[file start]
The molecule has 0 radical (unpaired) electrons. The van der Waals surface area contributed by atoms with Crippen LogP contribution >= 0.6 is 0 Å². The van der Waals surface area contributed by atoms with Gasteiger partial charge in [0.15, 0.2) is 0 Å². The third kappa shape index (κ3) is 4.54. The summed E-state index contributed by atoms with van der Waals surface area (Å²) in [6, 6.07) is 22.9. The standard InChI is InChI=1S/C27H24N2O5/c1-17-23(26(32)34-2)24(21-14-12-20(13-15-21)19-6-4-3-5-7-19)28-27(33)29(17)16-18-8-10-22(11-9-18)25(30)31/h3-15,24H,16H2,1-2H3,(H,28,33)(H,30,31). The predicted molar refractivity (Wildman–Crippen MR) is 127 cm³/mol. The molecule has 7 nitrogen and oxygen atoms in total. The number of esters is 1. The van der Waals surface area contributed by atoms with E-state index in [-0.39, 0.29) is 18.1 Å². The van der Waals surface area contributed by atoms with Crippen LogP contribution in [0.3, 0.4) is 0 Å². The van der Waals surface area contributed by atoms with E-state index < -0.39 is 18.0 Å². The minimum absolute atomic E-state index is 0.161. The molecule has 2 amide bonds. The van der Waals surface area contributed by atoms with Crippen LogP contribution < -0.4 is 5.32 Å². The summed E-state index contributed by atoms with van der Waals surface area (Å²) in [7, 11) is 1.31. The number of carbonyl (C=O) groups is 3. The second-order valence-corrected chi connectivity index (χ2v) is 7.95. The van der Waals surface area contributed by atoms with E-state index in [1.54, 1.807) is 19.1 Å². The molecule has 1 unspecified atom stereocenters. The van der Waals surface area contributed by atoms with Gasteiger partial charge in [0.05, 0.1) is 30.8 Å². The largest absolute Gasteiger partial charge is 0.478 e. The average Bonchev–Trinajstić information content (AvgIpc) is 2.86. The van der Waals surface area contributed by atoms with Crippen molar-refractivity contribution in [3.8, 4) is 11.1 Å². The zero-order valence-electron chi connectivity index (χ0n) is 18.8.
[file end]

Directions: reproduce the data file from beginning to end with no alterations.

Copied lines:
The molecule has 0 radical (unpaired) electrons. The van der Waals surface area contributed by atoms with Crippen LogP contribution >= 0.6 is 0 Å². The van der Waals surface area contributed by atoms with Gasteiger partial charge in [0.15, 0.2) is 0 Å². The third kappa shape index (κ3) is 4.54. The summed E-state index contributed by atoms with van der Waals surface area (Å²) in [6, 6.07) is 22.9. The standard InChI is InChI=1S/C27H24N2O5/c1-17-23(26(32)34-2)24(21-14-12-20(13-15-21)19-6-4-3-5-7-19)28-27(33)29(17)16-18-8-10-22(11-9-18)25(30)31/h3-15,24H,16H2,1-2H3,(H,28,33)(H,30,31). The predicted molar refractivity (Wildman–Crippen MR) is 127 cm³/mol. The molecule has 7 nitrogen and oxygen atoms in total. The number of esters is 1. The van der Waals surface area contributed by atoms with E-state index in [-0.39, 0.29) is 18.1 Å². The van der Waals surface area contributed by atoms with Crippen LogP contribution in [0.3, 0.4) is 0 Å². The van der Waals surface area contributed by atoms with E-state index < -0.39 is 18.0 Å². The minimum absolute atomic E-state index is 0.161. The molecule has 2 amide bonds. The van der Waals surface area contributed by atoms with Crippen LogP contribution < -0.4 is 5.32 Å². The summed E-state index contributed by atoms with van der Waals surface area (Å²) in [7, 11) is 1.31. The number of carbonyl (C=O) groups is 3. The second-order valence-corrected chi connectivity index (χ2v) is 7.95. The van der Waals surface area contributed by atoms with E-state index in [1.54, 1.807) is 19.1 Å². The molecule has 1 unspecified atom stereocenters. The van der Waals surface area contributed by atoms with Gasteiger partial charge in [0.05, 0.1) is 30.8 Å². The largest absolute Gasteiger partial charge is 0.478 e. The average Bonchev–Trinajstić information content (AvgIpc) is 2.86. The van der Waals surface area contributed by atoms with Crippen molar-refractivity contribution in [3.8, 4) is 11.1 Å². The zero-order valence-electron chi connectivity index (χ0n) is 18.8.